On September 24, at the 1988 Seoul Olympic games, the rivalry between Ben Johnson and Carl Lewis came to a head when Johnson won the 100 meter sprint in a time of 9.79 seconds. Subsequent drug tests revealed that Johnson used Stanazolol, a banned substance and he was promptly stripped of his gold medal. Back in the present, after nearly a decade of alleged doping, Lance Armstrong came clean about his use of various banned substances that surely contributed to him winning seven Tour de France titles.

In 1985, German laboratories uncovered the widespread use of diethylene glycol in Austrian wines. This toxic substance (the diethylene glycol, not the Austrian wines!) made late harvest wines sweeter and more full-bodied. Jail sentences and heavy fines were handed down to key players in this scandal.

Two of my greatest passions in life are sport and wine. I therefore find it very interesting (and amusing) that both are prone to doping. As is the case in sport, a wide array of biological and chemical substances are available for use in viticulture and winemaking. Grape growers and winemakers are privy to these substances and some use them to save money, aid the winemaking process and influence the quality of finished wine.

DDT, which was once a very popular pesticide, has been banned since the early 1970’s in the USA, but reports still indicate sporadic use. Things get more interesting as we move out of the vineyard and into the cellar, so put on your doping hat. The use of sulphuric acid in winemaking (to alter pH) is illegal in South Africa, but I have a source that says that this practice is still rife. As is the addition of water to must to lower potential alcohol and increase yield. Legal alternatives are available, such as reverse osmosis and the spinning cone technique, but they do not come without a fair share of controversy. I’ve also heard of cellars (locally and international) that harvest Sauvignon blanc very green and then simply add sugar in order to get to a desired alcohol level, whilst maintaining certain green aromas.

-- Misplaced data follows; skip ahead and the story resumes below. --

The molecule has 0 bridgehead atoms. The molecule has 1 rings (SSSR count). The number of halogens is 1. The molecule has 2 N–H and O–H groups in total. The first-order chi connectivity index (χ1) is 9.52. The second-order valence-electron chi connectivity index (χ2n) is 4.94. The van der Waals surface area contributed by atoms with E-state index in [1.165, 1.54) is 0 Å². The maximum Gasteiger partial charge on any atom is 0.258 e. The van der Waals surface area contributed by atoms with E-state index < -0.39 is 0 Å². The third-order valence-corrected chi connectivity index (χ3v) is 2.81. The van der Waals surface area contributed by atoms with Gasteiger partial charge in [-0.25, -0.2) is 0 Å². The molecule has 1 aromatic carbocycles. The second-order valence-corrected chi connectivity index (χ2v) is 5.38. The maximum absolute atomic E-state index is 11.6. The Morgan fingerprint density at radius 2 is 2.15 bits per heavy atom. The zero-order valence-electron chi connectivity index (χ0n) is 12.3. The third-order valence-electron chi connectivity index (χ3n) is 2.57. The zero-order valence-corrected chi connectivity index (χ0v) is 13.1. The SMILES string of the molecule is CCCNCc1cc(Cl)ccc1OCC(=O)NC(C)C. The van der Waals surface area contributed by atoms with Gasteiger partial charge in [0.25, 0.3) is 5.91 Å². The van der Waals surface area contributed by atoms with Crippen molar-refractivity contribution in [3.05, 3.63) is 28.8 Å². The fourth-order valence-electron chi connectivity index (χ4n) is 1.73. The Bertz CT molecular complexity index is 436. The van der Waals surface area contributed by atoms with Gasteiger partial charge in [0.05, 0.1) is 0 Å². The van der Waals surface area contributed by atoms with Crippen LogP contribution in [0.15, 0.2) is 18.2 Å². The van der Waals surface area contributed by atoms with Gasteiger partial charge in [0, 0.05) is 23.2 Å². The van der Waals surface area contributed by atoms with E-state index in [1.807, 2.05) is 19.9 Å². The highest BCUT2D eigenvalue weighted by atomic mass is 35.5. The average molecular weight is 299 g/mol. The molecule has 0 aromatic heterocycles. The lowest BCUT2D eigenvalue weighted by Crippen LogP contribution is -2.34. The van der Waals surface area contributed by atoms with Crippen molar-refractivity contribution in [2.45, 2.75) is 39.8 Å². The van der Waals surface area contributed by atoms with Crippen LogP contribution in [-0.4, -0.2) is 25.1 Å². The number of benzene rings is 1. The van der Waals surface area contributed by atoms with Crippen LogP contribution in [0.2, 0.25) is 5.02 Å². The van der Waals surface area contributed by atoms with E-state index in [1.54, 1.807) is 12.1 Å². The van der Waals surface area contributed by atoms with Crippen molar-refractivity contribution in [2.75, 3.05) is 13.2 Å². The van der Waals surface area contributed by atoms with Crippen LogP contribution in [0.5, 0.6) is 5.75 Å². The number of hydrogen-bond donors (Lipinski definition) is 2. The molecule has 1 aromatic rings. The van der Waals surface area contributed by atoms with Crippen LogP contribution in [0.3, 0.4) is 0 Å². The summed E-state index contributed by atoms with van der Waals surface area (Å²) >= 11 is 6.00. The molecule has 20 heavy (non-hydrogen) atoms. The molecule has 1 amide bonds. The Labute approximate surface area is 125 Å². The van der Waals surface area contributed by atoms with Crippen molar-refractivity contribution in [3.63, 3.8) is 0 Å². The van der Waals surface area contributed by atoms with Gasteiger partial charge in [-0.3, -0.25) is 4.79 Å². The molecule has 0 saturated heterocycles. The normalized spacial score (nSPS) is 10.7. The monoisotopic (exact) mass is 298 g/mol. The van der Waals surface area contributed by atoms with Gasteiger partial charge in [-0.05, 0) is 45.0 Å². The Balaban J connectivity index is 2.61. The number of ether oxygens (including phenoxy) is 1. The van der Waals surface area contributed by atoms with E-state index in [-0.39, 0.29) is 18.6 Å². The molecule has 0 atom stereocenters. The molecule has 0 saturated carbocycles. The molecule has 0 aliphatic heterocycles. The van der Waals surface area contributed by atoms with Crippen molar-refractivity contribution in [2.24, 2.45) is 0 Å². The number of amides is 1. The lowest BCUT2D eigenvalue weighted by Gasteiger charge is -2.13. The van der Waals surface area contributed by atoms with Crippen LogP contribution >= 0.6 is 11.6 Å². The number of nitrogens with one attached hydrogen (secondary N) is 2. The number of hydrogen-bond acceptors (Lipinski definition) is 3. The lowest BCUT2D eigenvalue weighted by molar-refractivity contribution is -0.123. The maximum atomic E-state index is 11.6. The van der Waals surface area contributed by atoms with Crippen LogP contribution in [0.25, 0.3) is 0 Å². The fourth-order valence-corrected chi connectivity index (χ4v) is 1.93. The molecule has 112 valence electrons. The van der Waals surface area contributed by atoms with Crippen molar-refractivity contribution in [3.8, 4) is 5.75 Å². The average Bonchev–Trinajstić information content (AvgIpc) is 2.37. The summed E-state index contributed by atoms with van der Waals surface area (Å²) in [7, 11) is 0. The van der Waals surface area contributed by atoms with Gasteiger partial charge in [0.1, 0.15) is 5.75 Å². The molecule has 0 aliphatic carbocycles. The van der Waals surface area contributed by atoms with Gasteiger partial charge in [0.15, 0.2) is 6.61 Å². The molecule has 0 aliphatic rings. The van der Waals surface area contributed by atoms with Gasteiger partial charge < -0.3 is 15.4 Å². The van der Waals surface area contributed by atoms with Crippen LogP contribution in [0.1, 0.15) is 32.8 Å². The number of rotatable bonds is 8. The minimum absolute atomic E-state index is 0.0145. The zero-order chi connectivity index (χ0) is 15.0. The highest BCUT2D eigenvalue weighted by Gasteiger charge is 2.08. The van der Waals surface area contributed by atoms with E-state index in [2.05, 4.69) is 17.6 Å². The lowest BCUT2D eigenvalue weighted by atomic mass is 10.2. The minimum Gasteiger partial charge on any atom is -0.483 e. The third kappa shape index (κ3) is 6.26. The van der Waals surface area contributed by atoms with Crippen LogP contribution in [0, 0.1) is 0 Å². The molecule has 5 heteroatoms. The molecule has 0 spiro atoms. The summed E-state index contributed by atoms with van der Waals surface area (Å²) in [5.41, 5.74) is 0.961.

As for alcoholic fermentation, the use of GMO yeast is completely taboo. The thing is, the world is a pretty big place, so if a certain Asian country decides to use a GMO yeast that massively boosts esters and produces less alcohol, who will know? I’ve also read an article about a commercial cellar in Europe that got caught out for using a GMO yeast that can degrade 100%of the malic acid in wine.

Excellent legal alternatives are of course available.  Oenobrands offers a focused range of nutrients, non-GMO yeasts, a world first bacterial co-inoculant and enzymes for various winemaking styles, so there is really no need to break the law. Remember, cheating is for dopes. Just ask my friend, Tiger.

 

Bernard Mocke is a technical consultant for Oenobrands